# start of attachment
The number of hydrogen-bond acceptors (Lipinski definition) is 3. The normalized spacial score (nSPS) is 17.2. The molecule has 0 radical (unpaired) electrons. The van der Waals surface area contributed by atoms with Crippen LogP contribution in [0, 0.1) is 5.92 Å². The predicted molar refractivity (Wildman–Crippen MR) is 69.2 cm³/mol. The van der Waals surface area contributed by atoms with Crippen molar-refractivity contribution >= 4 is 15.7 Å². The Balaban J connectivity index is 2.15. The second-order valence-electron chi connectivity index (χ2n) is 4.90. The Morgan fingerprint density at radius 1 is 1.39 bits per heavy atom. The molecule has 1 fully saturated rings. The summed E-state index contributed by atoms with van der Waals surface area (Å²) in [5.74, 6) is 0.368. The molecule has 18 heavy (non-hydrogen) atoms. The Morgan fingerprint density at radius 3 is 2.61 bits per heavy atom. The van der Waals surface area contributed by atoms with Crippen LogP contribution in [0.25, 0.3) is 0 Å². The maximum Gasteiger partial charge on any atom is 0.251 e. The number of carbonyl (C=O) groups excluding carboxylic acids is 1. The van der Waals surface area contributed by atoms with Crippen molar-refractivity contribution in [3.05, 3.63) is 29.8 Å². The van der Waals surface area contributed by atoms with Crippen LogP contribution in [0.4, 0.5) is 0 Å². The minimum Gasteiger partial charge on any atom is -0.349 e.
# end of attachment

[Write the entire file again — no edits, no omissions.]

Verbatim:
The number of hydrogen-bond acceptors (Lipinski definition) is 3. The normalized spacial score (nSPS) is 17.2. The molecule has 0 radical (unpaired) electrons. The van der Waals surface area contributed by atoms with Crippen LogP contribution in [0, 0.1) is 5.92 Å². The predicted molar refractivity (Wildman–Crippen MR) is 69.2 cm³/mol. The van der Waals surface area contributed by atoms with Crippen molar-refractivity contribution >= 4 is 15.7 Å². The Balaban J connectivity index is 2.15. The second-order valence-electron chi connectivity index (χ2n) is 4.90. The Morgan fingerprint density at radius 1 is 1.39 bits per heavy atom. The molecule has 1 fully saturated rings. The summed E-state index contributed by atoms with van der Waals surface area (Å²) in [5.74, 6) is 0.368. The molecule has 18 heavy (non-hydrogen) atoms. The Morgan fingerprint density at radius 3 is 2.61 bits per heavy atom. The van der Waals surface area contributed by atoms with Crippen LogP contribution in [0.25, 0.3) is 0 Å². The maximum Gasteiger partial charge on any atom is 0.251 e. The number of carbonyl (C=O) groups excluding carboxylic acids is 1. The van der Waals surface area contributed by atoms with Crippen molar-refractivity contribution in [3.05, 3.63) is 29.8 Å². The van der Waals surface area contributed by atoms with Crippen LogP contribution in [0.4, 0.5) is 0 Å². The minimum Gasteiger partial charge on any atom is -0.349 e.